THORE BJØRNVIG (Copenhagen) occupied a special position in the final conference. As an historian of religion inspired by the concept of “dark green religion” (Bron Taylor), he introduced the concept of “outer space religion” as an interpretative tool for studying astroculture. In providing an analytical framework, he introduced different ways of extraterrestrial encountering through spaceflight, SETI, UFOs and psycho-occult religion. Bjørnvig discussed the idea of a mythological complex behind religious imaginations of outer space. To reinforce his argument, he addressed the impact of colonial and Judeo-Christian apocalyptic thinking and accentuated the experiences of astronauts.
The final panel revisited astroculture as an intellectual concept and historical category. The participants determined astroculture to be a useful label and “floating signifier” to de-exoticize and integrate the cultural history of outer space into mainstream historiography. In his commentary, MARTIN COLLINS (Washington, DC), suggested framing astroculture in relation to modernity and undertaking a more spatial and temporal demarcation of astroculture. DIRK VAN LAAK (Gießen) discussed similarities between European astroculture and colonial and imperial endeavors. In his opinion, astroculture originated in Europe but failed to garner public support and lasting enthusiasm as it could not prove its necessity to everyday life. In contrast, MICHAEL J. NEUFELD (Washington, DC) called attention to the ongoing expansion of space infrastructure and argued for a “New Space Age”. He suggested specifying astroculture as a cultural phenomenon by drawing boundaries with other concepts.
The final conference, “Futuring the Stars: Europe in the Age of Space”, was an extraordinary end to an exciting project. The panel discussion revealed new research directions. The audience suggested a more gendered view on female protagonists and space personae, more close readings from other geopolitical areas, movements and private initiatives, as well as further studies pursuing the rise of space powers in Asia. Seeing our planetized present as a direct consequence of the Space Age, Alexander Geppert argued for a more global view of astroculture, space thought and spaceflight. Indeed, the planetization of Earth and the making of a globally-imagined community are inextricably intertwined. Further research on a global astroculture should discuss historical dynamics of conflict and cooperation across regions and regimes beyond an emphasis on the Cold War.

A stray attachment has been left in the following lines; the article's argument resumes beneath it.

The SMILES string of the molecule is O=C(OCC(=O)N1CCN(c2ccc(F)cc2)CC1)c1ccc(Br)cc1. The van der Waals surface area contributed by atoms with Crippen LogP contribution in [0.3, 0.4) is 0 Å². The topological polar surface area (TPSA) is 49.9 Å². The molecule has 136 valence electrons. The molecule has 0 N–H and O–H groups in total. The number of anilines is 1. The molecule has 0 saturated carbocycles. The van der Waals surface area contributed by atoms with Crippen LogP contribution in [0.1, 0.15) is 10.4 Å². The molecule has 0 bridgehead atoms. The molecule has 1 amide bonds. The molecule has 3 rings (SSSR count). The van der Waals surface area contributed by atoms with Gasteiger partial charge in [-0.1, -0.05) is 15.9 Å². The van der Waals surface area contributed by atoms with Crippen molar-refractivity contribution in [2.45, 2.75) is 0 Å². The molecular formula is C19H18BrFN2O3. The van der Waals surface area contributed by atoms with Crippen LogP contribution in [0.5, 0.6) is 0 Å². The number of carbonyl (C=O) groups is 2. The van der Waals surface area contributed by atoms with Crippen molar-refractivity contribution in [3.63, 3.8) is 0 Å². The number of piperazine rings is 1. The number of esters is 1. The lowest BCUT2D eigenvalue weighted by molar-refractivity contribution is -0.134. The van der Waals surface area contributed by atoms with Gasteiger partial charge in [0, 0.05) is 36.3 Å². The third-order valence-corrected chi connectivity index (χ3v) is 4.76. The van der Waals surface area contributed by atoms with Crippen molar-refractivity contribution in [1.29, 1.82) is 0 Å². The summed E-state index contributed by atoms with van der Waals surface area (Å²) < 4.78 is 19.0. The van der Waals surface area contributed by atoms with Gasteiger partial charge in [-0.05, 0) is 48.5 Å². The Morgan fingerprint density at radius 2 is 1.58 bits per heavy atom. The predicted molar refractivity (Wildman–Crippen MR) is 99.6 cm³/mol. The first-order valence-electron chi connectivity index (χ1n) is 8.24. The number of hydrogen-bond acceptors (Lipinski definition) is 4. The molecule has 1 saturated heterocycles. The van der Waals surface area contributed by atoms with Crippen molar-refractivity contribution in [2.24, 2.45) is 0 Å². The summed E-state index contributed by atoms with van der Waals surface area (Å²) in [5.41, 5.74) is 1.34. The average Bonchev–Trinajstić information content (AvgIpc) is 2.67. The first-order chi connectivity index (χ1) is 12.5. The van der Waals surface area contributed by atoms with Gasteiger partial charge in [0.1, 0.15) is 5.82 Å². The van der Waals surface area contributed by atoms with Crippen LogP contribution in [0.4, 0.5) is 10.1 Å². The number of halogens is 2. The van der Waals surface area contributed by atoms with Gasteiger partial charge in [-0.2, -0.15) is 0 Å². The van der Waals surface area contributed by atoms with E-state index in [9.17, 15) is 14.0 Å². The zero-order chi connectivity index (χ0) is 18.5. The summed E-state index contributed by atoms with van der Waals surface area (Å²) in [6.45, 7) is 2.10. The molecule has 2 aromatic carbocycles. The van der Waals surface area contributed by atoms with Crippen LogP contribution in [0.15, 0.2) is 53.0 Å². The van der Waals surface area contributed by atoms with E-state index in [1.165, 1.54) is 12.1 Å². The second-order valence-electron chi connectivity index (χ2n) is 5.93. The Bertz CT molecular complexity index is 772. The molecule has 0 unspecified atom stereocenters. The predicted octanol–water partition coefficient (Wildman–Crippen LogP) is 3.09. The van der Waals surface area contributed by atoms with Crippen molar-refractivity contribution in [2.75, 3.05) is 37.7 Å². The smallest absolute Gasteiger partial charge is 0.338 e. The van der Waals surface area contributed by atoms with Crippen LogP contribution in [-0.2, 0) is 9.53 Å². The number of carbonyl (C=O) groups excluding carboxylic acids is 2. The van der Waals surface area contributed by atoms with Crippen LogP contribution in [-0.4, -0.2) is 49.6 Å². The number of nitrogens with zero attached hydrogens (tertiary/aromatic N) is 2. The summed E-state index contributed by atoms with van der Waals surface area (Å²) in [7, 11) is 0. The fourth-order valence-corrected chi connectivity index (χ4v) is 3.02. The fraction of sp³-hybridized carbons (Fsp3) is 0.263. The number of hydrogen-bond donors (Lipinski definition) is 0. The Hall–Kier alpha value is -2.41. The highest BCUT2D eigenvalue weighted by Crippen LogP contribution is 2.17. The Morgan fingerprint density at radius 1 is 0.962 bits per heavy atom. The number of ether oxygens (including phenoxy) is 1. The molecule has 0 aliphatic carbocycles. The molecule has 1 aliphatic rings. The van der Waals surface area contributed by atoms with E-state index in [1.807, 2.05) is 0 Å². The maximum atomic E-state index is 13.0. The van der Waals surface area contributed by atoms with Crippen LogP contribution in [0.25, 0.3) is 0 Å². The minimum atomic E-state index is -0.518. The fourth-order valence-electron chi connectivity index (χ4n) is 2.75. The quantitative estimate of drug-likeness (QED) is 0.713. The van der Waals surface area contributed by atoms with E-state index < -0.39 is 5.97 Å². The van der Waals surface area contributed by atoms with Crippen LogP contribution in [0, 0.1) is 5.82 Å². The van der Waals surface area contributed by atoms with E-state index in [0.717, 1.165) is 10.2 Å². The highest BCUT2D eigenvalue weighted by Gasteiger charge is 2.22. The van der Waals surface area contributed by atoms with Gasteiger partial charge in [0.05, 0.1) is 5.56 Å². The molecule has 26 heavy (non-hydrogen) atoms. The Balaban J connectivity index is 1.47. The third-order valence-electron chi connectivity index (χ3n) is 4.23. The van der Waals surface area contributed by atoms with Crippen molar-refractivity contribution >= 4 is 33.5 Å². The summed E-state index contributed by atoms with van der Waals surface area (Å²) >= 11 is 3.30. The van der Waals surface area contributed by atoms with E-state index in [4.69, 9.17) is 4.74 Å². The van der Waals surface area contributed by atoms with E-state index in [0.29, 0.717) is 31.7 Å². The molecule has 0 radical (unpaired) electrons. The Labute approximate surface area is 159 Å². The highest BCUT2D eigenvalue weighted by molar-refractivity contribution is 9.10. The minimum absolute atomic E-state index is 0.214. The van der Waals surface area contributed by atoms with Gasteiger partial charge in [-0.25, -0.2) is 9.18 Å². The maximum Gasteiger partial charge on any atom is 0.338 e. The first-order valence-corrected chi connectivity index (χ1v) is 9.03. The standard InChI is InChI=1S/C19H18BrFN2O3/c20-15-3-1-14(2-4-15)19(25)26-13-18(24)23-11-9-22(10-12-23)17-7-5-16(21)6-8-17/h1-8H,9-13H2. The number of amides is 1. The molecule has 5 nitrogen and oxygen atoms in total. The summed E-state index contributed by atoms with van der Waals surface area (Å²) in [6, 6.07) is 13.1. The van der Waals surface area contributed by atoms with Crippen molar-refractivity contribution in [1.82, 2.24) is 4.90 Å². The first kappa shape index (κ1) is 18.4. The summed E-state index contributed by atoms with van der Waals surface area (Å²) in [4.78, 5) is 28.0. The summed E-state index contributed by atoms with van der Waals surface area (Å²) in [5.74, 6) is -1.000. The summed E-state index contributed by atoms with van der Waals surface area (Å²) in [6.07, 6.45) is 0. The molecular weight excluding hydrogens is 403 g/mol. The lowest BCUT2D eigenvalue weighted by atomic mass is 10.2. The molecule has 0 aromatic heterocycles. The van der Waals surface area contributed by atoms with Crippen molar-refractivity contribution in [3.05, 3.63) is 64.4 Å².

In summary, the results of this final conference highlighted ongoing questions and challenges behind the conceptualization and periodization of astroculture and the Space Age. The final discussion drew much attention to the “New Space Age” and startup rocketry companies such as SpaceX, and how astroculture became a part of our everyday world. This conference successfully continued the interdisciplinary dialogue, adding new regional and thematic case studies and methodological approaches. Certainly, the work of the Emmy Noether Research Group, "The Future in the Stars: European Astroculture and Extraterrestrial Life in the Twentieth Century", has led to the creation of a new research field in Germany and Europe, whose questions have become more global over time. Its symposia represent a transnational and global perspective and contributed to the interpretation of the twentieth century and crisis phenomena since the 1970s. There was an atmosphere of gratitude and strong support amongst the participants, a result of their six-year commitment to this endeavor. By giving different kinds of studies and interdisciplinary approaches the opportunity to engage in this topic, the group ensured further individual and collective work on astroculture, promising, “It’s the final countdown, but we will be back” (Alexander Geppert).
Panel I: Introducing Space
Chair: Michael J. Neufeld
Alexander C.T. Geppert (New York University, USA/Freie Universität Berlin, DE): The Final Countdown: Europe's Extraterrestrial Futures in the Twentieth Century
Panel II: Localizing Space